The United States manufacturing industry’s employment levels peaked in the late 1970’s; however, since that time period off shoring of jobs has dominated and the manufacturing industry and employment levels as a whole have declined. In the past few years, though, there has been a significant move to “Re‐Shore” jobs within the manufacturing industry. We’re finding that some of the main reasons companies initially chose to offshore their production process are the same reasons why companies are bringing these jobs back to the United States.
- Production Cost Savings
- Control over the production process from start to finish
- Protecting Intellectual Property
- Political Climate and Employee Morale
- Tax Advantages
The total true cost of building a product oversees has increased over the past few years. Increases in transportation costs have been fueled by rising oil prices. Wages in developing countries remain lower than the United States counterparts; however, the wages rates increase in developing countries are very high compared to their United States counterparts, which have experienced very minimal percentage increases. Other costs associated with outsourcing are on the rise, including costs associated with defective shipments, as well as holding costs to meet supply demands.
Building products closer to home allows for more control over the process from start to finish. Companies are able to effectively manage their inventory levels using more just‐in‐time inventory production, which greatly reduces overhead and storage costs.
Quality control aspects can be monitored more closely, which reduces the defect rate. Additionally, if defects do occur, the time to correct and fix those items is greatly reduced.
As products are manufactured closer to operations, other departments can become more integrated in the entire process which can help promote company‐wide synergy. Marketing teams can work first hand with the products in both raw and finished stages to effectively promote campaigns based on a working knowledge of all stages of a product’s lifecycle. Research and development engineers can communicate ideas directly with production managers and assembly line workers, reducing the lead time needed to modify products to fix any design flaws. Engineers can go directly to the work site, and don’t need to travel across the world or wait for product specifications to be shipped back to their office.
The use of technology continues to be a major component within the industry, and protecting intellectual property has become even more important. The laws for counterfeit protection in developing countries tend to be less rigid than those in the United States and the costs to protect intellectual property on other countries can be almost completely eliminated by re‐shoring the manufacturing process.
In recent years, there has been an increased emphasis on the creation of jobs in the United States. Through re‐shoring, companies can actively promote that they are creating U.S. jobs while simultaneously helping to simulate local economies and recruiting high quality employees.
With manufacturing processes closer to home, key employees will also be able to spend more time in the U.S., as the need to take multiple trips to foreign countries will be reduced.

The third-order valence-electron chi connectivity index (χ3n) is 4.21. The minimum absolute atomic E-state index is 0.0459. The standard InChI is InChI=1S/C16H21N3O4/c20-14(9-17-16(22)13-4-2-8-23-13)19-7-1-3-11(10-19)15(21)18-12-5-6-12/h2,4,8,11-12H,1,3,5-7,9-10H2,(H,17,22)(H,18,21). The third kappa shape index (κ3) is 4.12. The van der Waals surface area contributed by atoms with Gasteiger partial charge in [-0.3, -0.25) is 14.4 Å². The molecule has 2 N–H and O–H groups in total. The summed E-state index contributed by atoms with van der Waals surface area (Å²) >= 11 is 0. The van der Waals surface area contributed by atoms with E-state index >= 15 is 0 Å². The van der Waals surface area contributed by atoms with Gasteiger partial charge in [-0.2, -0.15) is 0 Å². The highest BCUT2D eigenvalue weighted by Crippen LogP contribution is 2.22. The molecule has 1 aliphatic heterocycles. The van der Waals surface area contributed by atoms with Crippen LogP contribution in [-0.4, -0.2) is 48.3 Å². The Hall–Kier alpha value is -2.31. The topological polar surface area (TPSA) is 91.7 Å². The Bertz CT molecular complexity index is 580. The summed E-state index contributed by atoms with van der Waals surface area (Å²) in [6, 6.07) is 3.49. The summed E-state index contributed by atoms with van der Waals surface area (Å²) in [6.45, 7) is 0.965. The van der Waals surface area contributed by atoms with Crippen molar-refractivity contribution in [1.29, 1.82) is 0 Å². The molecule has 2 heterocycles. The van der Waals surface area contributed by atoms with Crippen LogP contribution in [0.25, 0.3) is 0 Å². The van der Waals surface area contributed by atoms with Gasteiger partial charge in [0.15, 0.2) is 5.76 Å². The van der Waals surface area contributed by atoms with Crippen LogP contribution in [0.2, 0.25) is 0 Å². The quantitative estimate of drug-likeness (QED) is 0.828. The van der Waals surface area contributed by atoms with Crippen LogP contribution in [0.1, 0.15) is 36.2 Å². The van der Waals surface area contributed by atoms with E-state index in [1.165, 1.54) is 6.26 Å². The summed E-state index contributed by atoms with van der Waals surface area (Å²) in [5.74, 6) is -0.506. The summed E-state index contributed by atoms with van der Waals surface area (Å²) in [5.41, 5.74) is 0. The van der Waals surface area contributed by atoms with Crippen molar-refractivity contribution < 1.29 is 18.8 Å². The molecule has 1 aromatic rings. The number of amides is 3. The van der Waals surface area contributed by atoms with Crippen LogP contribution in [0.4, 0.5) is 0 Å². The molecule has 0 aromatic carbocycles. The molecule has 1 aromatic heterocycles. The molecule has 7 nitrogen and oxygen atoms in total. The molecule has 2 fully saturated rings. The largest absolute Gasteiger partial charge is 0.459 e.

For the 2012 tax years and prior, there are additional tax benefits for manufacturing in the United States.
The IRC Section 199 (Domestic Production Activities Deduction) can be a significant Federal tax benefit for qualified manufacturing done here in the U.S. The deduction for 2010 and subsequent years is generally 9% of the lesser of qualified production activities income or taxable income. Prior to 2010 the applicable percentage was 3% (2005 & 2006) and 6% (2007 ‐ 2009).
The research and development credit (R & D) can be a significant credit for research performed in the U.S. The credit has been consistently extended over the years, most recently in the American Taxpayer Relief Act of 2012.
It’s prudent to be aware of several other incentives for manufacturing in the U.S., including: accelerated depreciation methods, Sec. 179 deduction and bonus depreciation for assets used in the U.S., the Small Employer Health Insurance Credit, and the Work Opportunity Credit.
California also has several credits available to manufacturers: the research and development credit (R & D) may be available for R & D performed in California, and employers can take advantage of the Enterprise Zone Credit, Work Opportunity Tax Credit, New Markets Tax Credit, and Sales & Use Tax Exemptions for Clean Tech Manufacturing. Local credits may be available as well.
Several other states, in addition to California, have credits including the R & D credit.
The economics and other benefits that were initially associated with off‐shoring continue to shrink, causing many companies to rethink their models. Through effective analysis and oversight, companies can determine if re‐shoring will save money in the long run, provide more support to their communities, and can potentially create a more positive work environment for all of their employees.
Franck, Dean, Harry C. Moser, and Marius Ronge. “The Economic Arguments for ‘Re‐shoring’ Manufacturing Jobs Back to the U.S.” https://reshoringmfg.com. N.p., 14 Jan. 2012. Web.
Haass, Richard, Klaus Kleinfeld. “Lack of skilled employees hurting manufacturing” https://usatoday.com. N.p., 3 Jul. 2012. Web. Davidson, Paul. “Some manufacturing heads back to USA” https://usatoday.com. N.p., 6 Aug 2010. Web.
Moser, Harry. “Strengthen U.S. Manufacturing and Lower Your Costs! Re‐Shore!” https://usatoday.com. N.p., 14 Jan 2012. Web.